Following rules hasn’t paid off. We did everything right. We planned my pregnancy, I gave up alcohol throughout. I didn’t take medications outside of the occasional tylenol. I puked for 36 weeks when I was pregnant with my daughter, starting before my first missed period — I took zofran a few times, but all it did was help with nausea and give me constipation, I still vomited, so I chose to stop taking it. I exercised regularly, swimming and hiking up until my due date. I only gained 18 pounds the entire pregnancy. I ate as healthy as I could manage, and took my prenatal vitamin daily. I never developed gestational diabetes or had an increase in blood pressure. When my daughter was born she went straight on my breast. She breastfed exclusively, no other foods, for the first 6 months of life. Then we started offering solids, homemade babyfood, real foods, everything except for honey before age one .She never had a drop of formula or cow’s milk until she was 12 months old. She never developed any food aversions or allergies. Nothing sugary until the fabulous smash cake on her first birthday. She only drank milk and water, no juice. She got plenty of tummy time, exercise and sleep. She had all her vaccines on schedule and without reaction. She hit all of her developmental milestones on time, even with having a buckle fracture in her wrist at 10 months old while learning to walk. She had no screen time until her second birthday. No high fevers and no illnesses outside of the seasonal cold. We were fortunate enough that she never had to go to a daycare and was able to be with either my husband or I every day. My husband and I both wore her in wraps and soft structured carriers whenever possible. We cloth diapered as soon as we got home from the hospital. Our daughter was born in December 2013 and is still in a rear facing carseat, she hasn’t outgrown the limits of our seat and doesn’t know any differently.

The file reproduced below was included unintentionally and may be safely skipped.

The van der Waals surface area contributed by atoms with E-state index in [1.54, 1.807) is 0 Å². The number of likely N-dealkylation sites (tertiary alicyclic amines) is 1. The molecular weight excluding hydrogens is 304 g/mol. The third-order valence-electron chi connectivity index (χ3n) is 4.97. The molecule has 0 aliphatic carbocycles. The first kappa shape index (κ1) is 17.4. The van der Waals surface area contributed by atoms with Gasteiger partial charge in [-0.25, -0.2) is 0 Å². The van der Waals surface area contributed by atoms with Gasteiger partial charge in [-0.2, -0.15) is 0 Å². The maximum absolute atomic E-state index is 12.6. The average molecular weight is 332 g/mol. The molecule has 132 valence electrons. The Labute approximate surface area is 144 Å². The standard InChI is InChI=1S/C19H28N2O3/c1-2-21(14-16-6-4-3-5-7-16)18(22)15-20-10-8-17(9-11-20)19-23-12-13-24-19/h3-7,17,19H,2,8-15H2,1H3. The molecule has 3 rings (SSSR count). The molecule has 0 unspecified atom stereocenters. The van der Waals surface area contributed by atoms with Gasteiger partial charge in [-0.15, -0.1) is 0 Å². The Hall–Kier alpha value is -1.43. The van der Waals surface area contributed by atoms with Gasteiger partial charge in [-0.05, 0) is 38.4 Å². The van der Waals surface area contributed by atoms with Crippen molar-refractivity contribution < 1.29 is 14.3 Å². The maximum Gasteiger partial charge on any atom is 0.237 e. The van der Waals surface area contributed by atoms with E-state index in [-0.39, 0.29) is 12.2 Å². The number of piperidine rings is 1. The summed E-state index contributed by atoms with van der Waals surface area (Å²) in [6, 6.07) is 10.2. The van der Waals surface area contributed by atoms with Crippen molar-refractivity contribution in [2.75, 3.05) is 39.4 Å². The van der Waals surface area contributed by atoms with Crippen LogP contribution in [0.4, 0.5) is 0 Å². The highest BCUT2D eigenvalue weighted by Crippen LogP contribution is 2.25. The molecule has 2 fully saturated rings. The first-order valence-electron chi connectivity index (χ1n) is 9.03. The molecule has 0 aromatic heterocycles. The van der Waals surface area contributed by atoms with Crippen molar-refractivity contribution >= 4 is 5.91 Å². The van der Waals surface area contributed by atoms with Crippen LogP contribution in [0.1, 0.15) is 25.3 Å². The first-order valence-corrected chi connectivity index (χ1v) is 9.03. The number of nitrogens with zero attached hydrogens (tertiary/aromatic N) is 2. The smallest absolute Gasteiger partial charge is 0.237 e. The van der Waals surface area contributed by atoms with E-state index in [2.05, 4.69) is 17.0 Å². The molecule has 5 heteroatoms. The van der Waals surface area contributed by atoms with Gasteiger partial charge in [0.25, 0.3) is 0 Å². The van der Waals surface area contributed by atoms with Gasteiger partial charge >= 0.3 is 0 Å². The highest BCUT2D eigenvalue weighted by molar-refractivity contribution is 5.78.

Despite doing everything “right”, despite following all of the rules, on October 31, 2016, at 2 years 10 months old, our perfect daughter was diagnosed with Type 1 diabetes. We have zero family history on either side of Type 1 diabetes and very minimal history of autoimmune diseases in general. My toddler, you’re telling me my toddler has a chronic disease, requiring life sustaining medication (insulin), for which there is no known cure. Fucking fabulous…
Elisabeth Kubler Ross’ stages of grief started rapidly. Being a registered nurse (RN) I had read all about it in nursing school and seen it in action, but it is so much more intense when you’re living it. I also vacillate between the stages frequently. I hang out in the anger stage more than I would like to admit. I know that anger isn’t going to help us move forward with this disease, but sometimes it feels damn good to be bitter. Some days I still feel like I’m going to wake up and it’s all going to have been a bad dream.
We’re using our acceptance of the disease to take control of it and be our daughter’s pancreas to the best of our ability and maintain blood glucose values that are “in range” as often as possible. She started on an insulin pump 6 weeks after diagnosis and it’s going well. Not giving shots has made things seem a bit more “normal”. Now she’s a 3 year old who walks around wearing a kick ass pink polka dot fanny pack all of the time.
So for 2017, we’re throwing out the rules. We’re going to stay up late and have extra screen time, on occasion. We’re going to play with playdough in the house, go outside with wet hair, listen to music a little too loud and dance in our underwear (and a kick ass fanny pack). Because the reality is the universe laughs in the face of following all the rules.